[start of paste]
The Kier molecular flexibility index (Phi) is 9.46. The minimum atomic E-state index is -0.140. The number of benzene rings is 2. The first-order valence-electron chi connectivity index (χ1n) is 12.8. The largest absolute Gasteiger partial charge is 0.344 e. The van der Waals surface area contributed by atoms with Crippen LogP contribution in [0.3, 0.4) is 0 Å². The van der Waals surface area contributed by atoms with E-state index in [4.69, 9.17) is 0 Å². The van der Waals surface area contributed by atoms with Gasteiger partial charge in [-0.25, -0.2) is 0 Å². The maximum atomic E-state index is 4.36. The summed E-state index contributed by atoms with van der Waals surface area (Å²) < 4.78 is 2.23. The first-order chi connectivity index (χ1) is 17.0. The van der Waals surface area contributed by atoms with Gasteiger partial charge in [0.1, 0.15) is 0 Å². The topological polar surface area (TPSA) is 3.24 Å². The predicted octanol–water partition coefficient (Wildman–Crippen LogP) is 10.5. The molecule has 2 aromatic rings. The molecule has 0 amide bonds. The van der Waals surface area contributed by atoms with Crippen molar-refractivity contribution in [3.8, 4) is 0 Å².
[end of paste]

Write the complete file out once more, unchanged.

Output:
The Kier molecular flexibility index (Phi) is 9.46. The minimum atomic E-state index is -0.140. The number of benzene rings is 2. The first-order valence-electron chi connectivity index (χ1n) is 12.8. The largest absolute Gasteiger partial charge is 0.344 e. The van der Waals surface area contributed by atoms with Crippen LogP contribution in [0.3, 0.4) is 0 Å². The van der Waals surface area contributed by atoms with E-state index in [4.69, 9.17) is 0 Å². The van der Waals surface area contributed by atoms with Gasteiger partial charge in [-0.25, -0.2) is 0 Å². The maximum atomic E-state index is 4.36. The summed E-state index contributed by atoms with van der Waals surface area (Å²) < 4.78 is 2.23. The first-order chi connectivity index (χ1) is 17.0. The van der Waals surface area contributed by atoms with Gasteiger partial charge in [0.1, 0.15) is 0 Å². The topological polar surface area (TPSA) is 3.24 Å². The predicted octanol–water partition coefficient (Wildman–Crippen LogP) is 10.5. The molecule has 2 aromatic rings. The molecule has 0 amide bonds. The van der Waals surface area contributed by atoms with Crippen molar-refractivity contribution in [3.8, 4) is 0 Å².